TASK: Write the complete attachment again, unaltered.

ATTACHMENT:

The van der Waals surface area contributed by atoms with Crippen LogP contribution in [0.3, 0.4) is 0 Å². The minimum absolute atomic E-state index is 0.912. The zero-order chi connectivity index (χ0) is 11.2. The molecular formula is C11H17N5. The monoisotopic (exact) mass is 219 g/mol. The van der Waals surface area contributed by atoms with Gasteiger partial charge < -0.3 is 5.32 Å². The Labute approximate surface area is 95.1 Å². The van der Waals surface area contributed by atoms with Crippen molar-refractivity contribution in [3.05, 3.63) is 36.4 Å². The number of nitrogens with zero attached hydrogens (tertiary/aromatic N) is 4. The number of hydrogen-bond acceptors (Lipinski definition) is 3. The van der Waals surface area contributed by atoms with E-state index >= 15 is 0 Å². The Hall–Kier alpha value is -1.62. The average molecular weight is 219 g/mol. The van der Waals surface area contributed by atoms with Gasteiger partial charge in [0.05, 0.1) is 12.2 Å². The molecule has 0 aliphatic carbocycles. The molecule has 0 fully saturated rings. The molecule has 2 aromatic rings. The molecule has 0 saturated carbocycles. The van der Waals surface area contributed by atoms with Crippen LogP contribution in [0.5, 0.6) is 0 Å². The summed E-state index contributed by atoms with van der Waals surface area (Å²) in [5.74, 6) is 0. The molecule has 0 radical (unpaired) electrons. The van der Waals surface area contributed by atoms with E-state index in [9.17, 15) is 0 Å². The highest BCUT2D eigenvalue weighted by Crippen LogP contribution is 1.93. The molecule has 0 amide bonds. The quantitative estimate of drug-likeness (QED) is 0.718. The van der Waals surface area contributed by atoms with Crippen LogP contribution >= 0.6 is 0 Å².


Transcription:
The van der Waals surface area contributed by atoms with Crippen LogP contribution in [0.3, 0.4) is 0 Å². The minimum absolute atomic E-state index is 0.912. The zero-order chi connectivity index (χ0) is 11.2. The molecular formula is C11H17N5. The monoisotopic (exact) mass is 219 g/mol. The van der Waals surface area contributed by atoms with Gasteiger partial charge < -0.3 is 5.32 Å². The Labute approximate surface area is 95.1 Å². The van der Waals surface area contributed by atoms with Crippen molar-refractivity contribution in [3.05, 3.63) is 36.4 Å². The number of nitrogens with zero attached hydrogens (tertiary/aromatic N) is 4. The number of hydrogen-bond acceptors (Lipinski definition) is 3. The van der Waals surface area contributed by atoms with E-state index >= 15 is 0 Å². The Hall–Kier alpha value is -1.62. The average molecular weight is 219 g/mol. The van der Waals surface area contributed by atoms with Gasteiger partial charge in [0.05, 0.1) is 12.2 Å². The molecule has 0 aliphatic carbocycles. The molecule has 0 fully saturated rings. The molecule has 2 aromatic rings. The molecule has 0 saturated carbocycles. The van der Waals surface area contributed by atoms with Crippen LogP contribution in [0.5, 0.6) is 0 Å². The summed E-state index contributed by atoms with van der Waals surface area (Å²) in [5.74, 6) is 0. The molecule has 0 radical (unpaired) electrons. The van der Waals surface area contributed by atoms with E-state index in [9.17, 15) is 0 Å². The highest BCUT2D eigenvalue weighted by Crippen LogP contribution is 1.93. The molecule has 0 amide bonds. The quantitative estimate of drug-likeness (QED) is 0.718. The van der Waals surface area contributed by atoms with Crippen LogP contribution >= 0.6 is 0 Å².